Thoughts from Seattle immigrants waiting patiently in line | KUOW News and Information

Thoughts from Seattle immigrants waiting patiently in line

Jan 23, 2017

They spent the first hours of Donald Trump's presidency waiting.

First they were in the cold, snaked outside McCaw Hall. A little boy  seemed desperate to splash in a nearby water feature.  Then they waited inside—for hours—as volunteers distributed snacks, waiting themselves for instructions.

They waited for one-on-one legal advice offered at a special event organized by the City of Seattle. They were waiting to become citizens.

Here’s what event attendees and volunteers we spoke to said:

“I could always leave but I want to stay here and fight for the rights of immigrants, minorities and women.”

—Phillip Harris of Seattle. He is a citizen of the United Kingdom.

“I think it’s going to be the same [under a Trump presidency]. No point in freaking out. There’s not much we can do but raise a family. In 2007 or ’08, we couldn’t find jobs. Right now there’s work. That may change.”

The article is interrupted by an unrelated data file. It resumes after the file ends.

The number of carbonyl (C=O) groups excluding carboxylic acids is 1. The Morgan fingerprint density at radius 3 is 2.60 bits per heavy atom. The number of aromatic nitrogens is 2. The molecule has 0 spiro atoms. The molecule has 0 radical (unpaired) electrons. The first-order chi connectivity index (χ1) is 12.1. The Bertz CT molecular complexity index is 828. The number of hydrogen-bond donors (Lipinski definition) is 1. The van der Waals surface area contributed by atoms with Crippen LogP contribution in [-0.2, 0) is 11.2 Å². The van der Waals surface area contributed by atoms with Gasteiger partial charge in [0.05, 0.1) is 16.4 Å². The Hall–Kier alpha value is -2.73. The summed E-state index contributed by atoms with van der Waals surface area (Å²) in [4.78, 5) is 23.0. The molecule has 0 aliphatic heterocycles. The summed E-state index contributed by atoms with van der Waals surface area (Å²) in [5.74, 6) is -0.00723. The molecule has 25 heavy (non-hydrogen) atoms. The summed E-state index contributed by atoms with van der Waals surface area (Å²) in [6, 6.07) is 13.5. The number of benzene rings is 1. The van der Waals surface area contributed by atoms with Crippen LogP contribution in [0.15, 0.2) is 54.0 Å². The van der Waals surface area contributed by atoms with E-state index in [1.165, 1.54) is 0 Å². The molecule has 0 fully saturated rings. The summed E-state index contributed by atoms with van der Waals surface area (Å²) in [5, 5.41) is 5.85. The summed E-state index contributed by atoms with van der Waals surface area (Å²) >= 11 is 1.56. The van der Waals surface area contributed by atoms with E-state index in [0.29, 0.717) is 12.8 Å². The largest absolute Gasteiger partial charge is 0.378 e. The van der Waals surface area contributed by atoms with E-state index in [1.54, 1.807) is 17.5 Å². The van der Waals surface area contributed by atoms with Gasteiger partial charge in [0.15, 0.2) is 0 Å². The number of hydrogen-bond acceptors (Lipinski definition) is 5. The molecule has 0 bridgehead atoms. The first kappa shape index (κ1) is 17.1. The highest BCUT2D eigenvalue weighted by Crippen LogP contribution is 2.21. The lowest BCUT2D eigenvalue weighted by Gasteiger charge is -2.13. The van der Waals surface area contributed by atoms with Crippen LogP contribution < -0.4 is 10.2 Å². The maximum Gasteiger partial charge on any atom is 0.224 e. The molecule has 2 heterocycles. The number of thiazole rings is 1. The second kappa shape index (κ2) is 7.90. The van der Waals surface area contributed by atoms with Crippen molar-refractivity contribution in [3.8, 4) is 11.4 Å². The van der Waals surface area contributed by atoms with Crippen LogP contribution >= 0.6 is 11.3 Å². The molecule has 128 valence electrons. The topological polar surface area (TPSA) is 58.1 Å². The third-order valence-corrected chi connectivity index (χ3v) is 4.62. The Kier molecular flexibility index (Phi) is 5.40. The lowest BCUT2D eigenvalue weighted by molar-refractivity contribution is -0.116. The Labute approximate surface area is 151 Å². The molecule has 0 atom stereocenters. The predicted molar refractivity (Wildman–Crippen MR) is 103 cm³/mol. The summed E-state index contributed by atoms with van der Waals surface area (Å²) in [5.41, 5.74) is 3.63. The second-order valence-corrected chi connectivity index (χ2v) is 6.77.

—Jesus of Marysville. He told us he is a permanent resident from Mexico. He declined to give his last name.

“I’m saving more money and spending less, in case the economy goes bad.”

—Jamie Garcia of Issaquah, permanent resident. He came to the U.S. from Guatemala in 1996 seeking asylum.

“If they come for one of us, they come for all of us!”

—Briana Frenchmore of Rainier Valley. She is an immigration paralegal and activist.

“My wife is such a big Trump supporter because she has sisters who have had to wait like 10 years to get their visas to immigrate to the US [from France]. She hates to see people who just come across the borders. It’s not really fair to those that wait and come in legally.”

—Bill Abrigo of Snohomish. His daughters are applying for citizenship.

Musa Sesay completes paperwork while waiting to meet with an immigration expert at McCaw Hall in Seattle
Credit KUOW Photo/Lisa Wang

“I don’t want to take my chances with the new president.”

—Luis Sombrano of Seattle. A permanent resident from Mexico, he is applying for U.S. citizenship after 30 years.

“I have a lot of family that is undocumented…I fear for them.”

—Luis from Mexico. He is applying for citizenship.

“I’m terrified…I’m terrified. The only real hope I have is that…we come together.”

—Wimsey Cherrington of Seattle. A U.S. citizen, she came to this event as a volunteer.

Voltaire Belleza
Credit KUOW Photo/Liz Jones

“I’m not worried. It’s easy for me to get a job. I don’t really prefer [Trump’s] personality, but I think he’s going to do a good job. I think so. […] Hopefully they will give us a chance, especially for people that want to go to school like me.”

—Voltaire Belleza of Seattle. He is a permanent resident from the Philippines

Additional reporting by Andy Hurst and Liz Jones. Have a question or a story idea about immigrants and refugees in our region? Contact us.